Compromised Neurocircuitry in Chronic Blast-Related Mild Traumatic Brain Injury
"The aim of this study was to apply recently developed automated fiber segmentation and quantification methods using diffusion tensor imaging (DTI) and DTI-based deterministic and probabilistic tractography to access local and global diffusion changes in blast-induced mild traumatic brain injury (bmTBI). Two hundred and two (202) male active US service members who reported persistent post-concussion symptoms for more than 6 months after injury were recruited. An additional forty (40) male military controls were included for comparison. DTI results were examined in relation to post-concussion and post-traumatic stress disorder (PTSD) symptoms. No significant group difference in DTI metrics was found using voxel-wise analysis. However, group comparison using tract profile analysis and tract specific analysis, as well as single subject analysis using tract profile analysis revealed the most prominent white matter microstructural injury in chronic bmTBI patients over the frontal fiber tracts, that is, the front-limbic projection fibers (cingulum bundle, uncinate fasciculus), the fronto-parieto-temporal association fibers (superior longitudinal fasciculus), and the fronto-striatal pathways (anterior thalamic radiation). Effects were noted to be sensitive to the number of previous blast exposures, with a negative association between fractional anisotropy (FA) and time since most severe blast exposure in a subset of the multiple blast-exposed group. However, these patterns were not observed in the subgroups classified using macrostructural changes (T2 white matter hyperintensities). Moreover, post-concussion symptoms and PTSD symptoms, as well as neuropsychological function were associated with low FA in the major nodes of compromised neurocircuitry."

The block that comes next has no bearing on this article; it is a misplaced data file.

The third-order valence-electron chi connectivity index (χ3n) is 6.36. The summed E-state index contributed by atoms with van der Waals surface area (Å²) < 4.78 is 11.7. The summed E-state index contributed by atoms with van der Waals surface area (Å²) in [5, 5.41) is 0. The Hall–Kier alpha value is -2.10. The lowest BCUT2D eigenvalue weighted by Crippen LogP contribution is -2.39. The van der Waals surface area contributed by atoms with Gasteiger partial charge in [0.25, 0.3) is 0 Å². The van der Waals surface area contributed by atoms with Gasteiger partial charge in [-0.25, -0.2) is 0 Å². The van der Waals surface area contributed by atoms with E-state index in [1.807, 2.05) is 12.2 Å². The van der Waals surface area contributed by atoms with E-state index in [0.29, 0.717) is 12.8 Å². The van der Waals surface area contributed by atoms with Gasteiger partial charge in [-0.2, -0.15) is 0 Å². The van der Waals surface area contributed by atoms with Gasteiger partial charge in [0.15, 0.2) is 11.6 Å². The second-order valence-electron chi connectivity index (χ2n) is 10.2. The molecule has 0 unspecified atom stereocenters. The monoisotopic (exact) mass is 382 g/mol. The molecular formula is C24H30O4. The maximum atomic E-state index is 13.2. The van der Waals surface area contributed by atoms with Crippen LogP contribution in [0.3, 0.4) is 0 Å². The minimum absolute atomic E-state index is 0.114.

"Our findings suggest that the association and projection fibers interconnecting fronto-parieto-temporal region, for example, CCG/CAB, SLF, and UNC; and fronto-subcortical regions, for example, ATR, are particularly vulnerable to military-related blast injury, where the compromised circuits have significant effects on the functional outcome of chronic mTBI patients. Furthermore, high frequency of blast exposures may deflect negatively normal aging trajectories of white matter integrity. However, longitudinal study with follow-up scans is needed to validate these findings. Nevertheless, our results suggest the usefulness of diffusion MRI and tractography in assessing white matter changes in chronic blast-related mTBI."